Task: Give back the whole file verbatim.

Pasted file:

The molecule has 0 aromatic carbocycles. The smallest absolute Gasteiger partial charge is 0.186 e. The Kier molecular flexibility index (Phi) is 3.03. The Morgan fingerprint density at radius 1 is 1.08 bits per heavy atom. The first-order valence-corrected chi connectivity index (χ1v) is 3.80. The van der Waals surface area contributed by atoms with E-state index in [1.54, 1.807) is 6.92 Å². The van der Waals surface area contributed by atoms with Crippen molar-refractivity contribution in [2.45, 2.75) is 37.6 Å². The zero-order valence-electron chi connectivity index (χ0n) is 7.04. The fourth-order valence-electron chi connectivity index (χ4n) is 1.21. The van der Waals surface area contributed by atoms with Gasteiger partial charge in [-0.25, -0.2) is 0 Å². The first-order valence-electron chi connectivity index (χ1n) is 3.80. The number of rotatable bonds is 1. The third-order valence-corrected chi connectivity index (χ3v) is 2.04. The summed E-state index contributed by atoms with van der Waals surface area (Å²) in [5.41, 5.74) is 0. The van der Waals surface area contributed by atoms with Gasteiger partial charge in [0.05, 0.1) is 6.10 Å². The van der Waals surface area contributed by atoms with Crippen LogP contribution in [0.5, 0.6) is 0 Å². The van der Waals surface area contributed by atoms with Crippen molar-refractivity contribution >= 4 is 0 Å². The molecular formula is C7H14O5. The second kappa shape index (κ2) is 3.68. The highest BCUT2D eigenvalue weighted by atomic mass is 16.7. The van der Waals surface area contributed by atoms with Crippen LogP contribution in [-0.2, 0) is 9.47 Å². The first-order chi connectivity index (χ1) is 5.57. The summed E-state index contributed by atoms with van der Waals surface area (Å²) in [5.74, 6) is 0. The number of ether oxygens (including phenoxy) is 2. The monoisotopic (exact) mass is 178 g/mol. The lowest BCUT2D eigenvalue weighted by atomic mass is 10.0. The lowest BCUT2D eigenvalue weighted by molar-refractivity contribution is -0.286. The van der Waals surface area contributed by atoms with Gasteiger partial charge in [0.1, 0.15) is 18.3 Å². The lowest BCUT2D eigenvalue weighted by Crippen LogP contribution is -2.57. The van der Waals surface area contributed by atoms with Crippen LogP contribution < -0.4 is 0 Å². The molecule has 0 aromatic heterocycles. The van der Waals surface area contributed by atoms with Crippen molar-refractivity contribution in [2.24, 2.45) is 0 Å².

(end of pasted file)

The molecule has 0 aromatic carbocycles. The smallest absolute Gasteiger partial charge is 0.186 e. The Kier molecular flexibility index (Phi) is 3.03. The Morgan fingerprint density at radius 1 is 1.08 bits per heavy atom. The first-order valence-corrected chi connectivity index (χ1v) is 3.80. The van der Waals surface area contributed by atoms with E-state index in [1.54, 1.807) is 6.92 Å². The van der Waals surface area contributed by atoms with Crippen molar-refractivity contribution in [2.45, 2.75) is 37.6 Å². The zero-order valence-electron chi connectivity index (χ0n) is 7.04. The fourth-order valence-electron chi connectivity index (χ4n) is 1.21. The van der Waals surface area contributed by atoms with Gasteiger partial charge in [-0.25, -0.2) is 0 Å². The first-order valence-electron chi connectivity index (χ1n) is 3.80. The number of rotatable bonds is 1. The third-order valence-corrected chi connectivity index (χ3v) is 2.04. The summed E-state index contributed by atoms with van der Waals surface area (Å²) in [5.41, 5.74) is 0. The van der Waals surface area contributed by atoms with Gasteiger partial charge in [0.05, 0.1) is 6.10 Å². The van der Waals surface area contributed by atoms with Crippen LogP contribution in [0.5, 0.6) is 0 Å². The van der Waals surface area contributed by atoms with Crippen molar-refractivity contribution >= 4 is 0 Å². The molecular formula is C7H14O5. The second kappa shape index (κ2) is 3.68. The highest BCUT2D eigenvalue weighted by atomic mass is 16.7. The van der Waals surface area contributed by atoms with Crippen LogP contribution in [-0.2, 0) is 9.47 Å². The first-order chi connectivity index (χ1) is 5.57. The summed E-state index contributed by atoms with van der Waals surface area (Å²) in [5.74, 6) is 0. The number of ether oxygens (including phenoxy) is 2. The monoisotopic (exact) mass is 178 g/mol. The lowest BCUT2D eigenvalue weighted by atomic mass is 10.0. The lowest BCUT2D eigenvalue weighted by molar-refractivity contribution is -0.286. The van der Waals surface area contributed by atoms with Gasteiger partial charge in [0.1, 0.15) is 18.3 Å². The lowest BCUT2D eigenvalue weighted by Crippen LogP contribution is -2.57. The van der Waals surface area contributed by atoms with Crippen LogP contribution < -0.4 is 0 Å². The molecule has 0 aromatic heterocycles. The van der Waals surface area contributed by atoms with Crippen molar-refractivity contribution in [2.24, 2.45) is 0 Å².